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January 03, 2011

A microfluidics chip that captures rare cancer cells in blood tests is headed for commercialization.

A microfluidics chip designed to capture cancer cells circulating in the blood is taking a step closer to clinical use, thanks to a new partnership between Massachusetts General Hospital (MGH) and Veridex, a diagnostics company owned by Johnson and Johnson. According to a release from the company, the technology "will enable [circulating tumor cells] to be used both by oncologists as a diagnostic tool for personalizing patient care, as well as by researchers to accelerate and improve the process of drug discovery and development."

* In 2007, the researchers first showed that the chip could capture these rare cells--which make up just one in a billion cells in blood--in high enough numbers to analyze them for molecular markers.

Early detection of cancer will save lives as treatment is more effective for early stage cancer. Also, it can be 100 times cheaper to treat early stage versus later stage cancer. The Canary Foundation goal is to deliver early detection tests for solid tumor cancers by 2015. Cancer treatment cost $89 billion in the U.S. in 2007.

Early cancer detection has proven value: since 1950, there has been a 70 percent decline in cervical-cancer incidence and deaths in developed countries5 thanks to a simple screening test, the Pap test ($8 test). Effective early cancer tests could save over $50 billion per year in medical costs and 400,000 lives each year in the USA and 5 million lives around the world. 7 million people die from cancer each year worldwide.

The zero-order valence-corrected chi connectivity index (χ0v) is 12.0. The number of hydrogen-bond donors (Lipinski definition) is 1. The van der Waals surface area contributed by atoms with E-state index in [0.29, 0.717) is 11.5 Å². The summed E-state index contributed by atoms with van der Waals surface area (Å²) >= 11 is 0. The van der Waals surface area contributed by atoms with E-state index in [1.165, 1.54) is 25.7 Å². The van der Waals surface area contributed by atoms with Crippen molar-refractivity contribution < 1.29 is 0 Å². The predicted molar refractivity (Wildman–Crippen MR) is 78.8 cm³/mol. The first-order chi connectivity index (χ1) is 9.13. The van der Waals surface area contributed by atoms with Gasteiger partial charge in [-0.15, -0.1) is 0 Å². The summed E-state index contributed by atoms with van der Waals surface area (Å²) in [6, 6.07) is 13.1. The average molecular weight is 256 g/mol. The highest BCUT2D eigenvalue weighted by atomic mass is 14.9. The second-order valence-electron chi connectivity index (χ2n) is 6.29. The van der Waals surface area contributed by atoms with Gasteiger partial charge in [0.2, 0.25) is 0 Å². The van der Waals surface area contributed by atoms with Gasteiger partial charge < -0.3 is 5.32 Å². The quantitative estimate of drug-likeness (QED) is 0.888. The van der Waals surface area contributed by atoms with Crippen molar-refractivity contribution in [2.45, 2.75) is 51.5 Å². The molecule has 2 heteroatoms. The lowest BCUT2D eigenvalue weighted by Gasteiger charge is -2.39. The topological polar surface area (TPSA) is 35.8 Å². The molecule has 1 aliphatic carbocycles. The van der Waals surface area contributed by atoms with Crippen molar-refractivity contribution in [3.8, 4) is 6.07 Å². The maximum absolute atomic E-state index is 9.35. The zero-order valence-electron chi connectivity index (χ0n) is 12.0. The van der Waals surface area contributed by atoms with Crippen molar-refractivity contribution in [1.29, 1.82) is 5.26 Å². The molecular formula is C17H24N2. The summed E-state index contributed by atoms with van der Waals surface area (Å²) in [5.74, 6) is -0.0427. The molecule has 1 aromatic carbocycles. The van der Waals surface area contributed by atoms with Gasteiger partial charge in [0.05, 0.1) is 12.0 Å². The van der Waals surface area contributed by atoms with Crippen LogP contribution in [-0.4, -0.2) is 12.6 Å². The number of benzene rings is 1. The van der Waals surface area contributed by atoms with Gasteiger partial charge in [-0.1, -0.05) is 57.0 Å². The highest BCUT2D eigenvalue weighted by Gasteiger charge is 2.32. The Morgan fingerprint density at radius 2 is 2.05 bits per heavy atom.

* Toner's group recently developed a new version of the chip that can capture even more cells. The inner surface of the device has a herringbone design, which generates a vortex in the blood flowing through it. This mixing brings the cells in greater contact with antibodies on the surface of the chip. According to research published last year in the Proceedings of the National Academy of Sciences, this chip could detect isolated clusters of tumor cells, which may help shed light on cancer's ability to spread, or metastasize, from its initial birthplace.

While Veridex already sells a diagnostic test that can count circulating tumor cells, the test does not analyze the cells for specific molecular markers, similar to the tests pathologists now perform on tumor tissue collected during surgery or from needle biopsies. For example, researchers have shown the device can isolate enough cells to detect a specific mutation in a gene for the epidermal growth factor receptor.

Cancer Death Statistics from 2000

An analysis of cancer statistics by tumor type by gender and developed versus less developed countries.




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